While there is still a lot of disagreement over how subscribers should be accessing mobile Web sites, there's almost complete agreement that when the mobile Internet finally hits mainstream adoption, it's going to be big.

The largest U.S. mobile carriers--Cingular Wireless, Sprint Nextel, T-Mobile and Verizon Wireless--are already seeing huge growth in data usage. Together they generated more than $6.3 billion in wireless data revenues for the first half of 2006, said Chetan Sharma, an independent mobile wireless consultant. Overall, wireless data service revenues, which also include several regional carriers, exceeded $7 billion in the first half of the year. Mobile carriers in the U.S. could generate more than $15 billion in data revenue for all of 2006. This is almost a 75 percent jump from 2005, when data services for the entire year accounted for $8.6 billion.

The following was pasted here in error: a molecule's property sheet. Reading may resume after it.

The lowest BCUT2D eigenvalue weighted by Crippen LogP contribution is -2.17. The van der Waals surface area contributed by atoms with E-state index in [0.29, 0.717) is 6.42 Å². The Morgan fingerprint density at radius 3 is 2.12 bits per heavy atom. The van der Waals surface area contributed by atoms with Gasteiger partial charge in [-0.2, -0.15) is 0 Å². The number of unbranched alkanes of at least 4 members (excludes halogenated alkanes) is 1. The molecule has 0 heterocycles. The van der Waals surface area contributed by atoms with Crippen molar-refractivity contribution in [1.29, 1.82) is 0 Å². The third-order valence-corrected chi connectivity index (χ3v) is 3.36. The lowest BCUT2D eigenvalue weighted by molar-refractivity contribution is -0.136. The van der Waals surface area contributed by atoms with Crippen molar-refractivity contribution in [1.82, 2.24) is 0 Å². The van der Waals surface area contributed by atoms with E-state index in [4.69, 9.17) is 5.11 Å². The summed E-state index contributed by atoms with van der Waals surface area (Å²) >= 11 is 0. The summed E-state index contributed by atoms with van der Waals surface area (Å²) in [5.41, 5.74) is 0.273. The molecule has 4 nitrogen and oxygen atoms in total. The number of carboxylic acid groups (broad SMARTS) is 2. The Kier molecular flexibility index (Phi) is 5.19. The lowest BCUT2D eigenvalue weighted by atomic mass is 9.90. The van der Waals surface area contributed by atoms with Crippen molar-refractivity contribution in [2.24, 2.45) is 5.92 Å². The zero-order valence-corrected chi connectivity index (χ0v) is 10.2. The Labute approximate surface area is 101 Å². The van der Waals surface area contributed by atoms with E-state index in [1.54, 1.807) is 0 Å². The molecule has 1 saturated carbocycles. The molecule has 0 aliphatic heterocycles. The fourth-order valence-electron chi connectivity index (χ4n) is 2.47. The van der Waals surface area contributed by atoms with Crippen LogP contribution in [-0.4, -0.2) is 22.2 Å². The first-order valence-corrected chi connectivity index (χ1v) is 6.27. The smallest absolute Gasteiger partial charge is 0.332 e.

To date, most of the mobile data growth in the United States has been from consumer messaging services, like short-message service (SMS), and from enterprise data services. But unlike mobile Internet usage by wireless customers in Japan or South Korea, surfing the mobile Web in the U.S. hasn't yet caught on. In a survey conducted by Yankee Group in April, about 18 percent of wireless users in the U.S. said they had at least tried using the mobile Internet, but only 6 percent considered themselves regular mobile Internet users.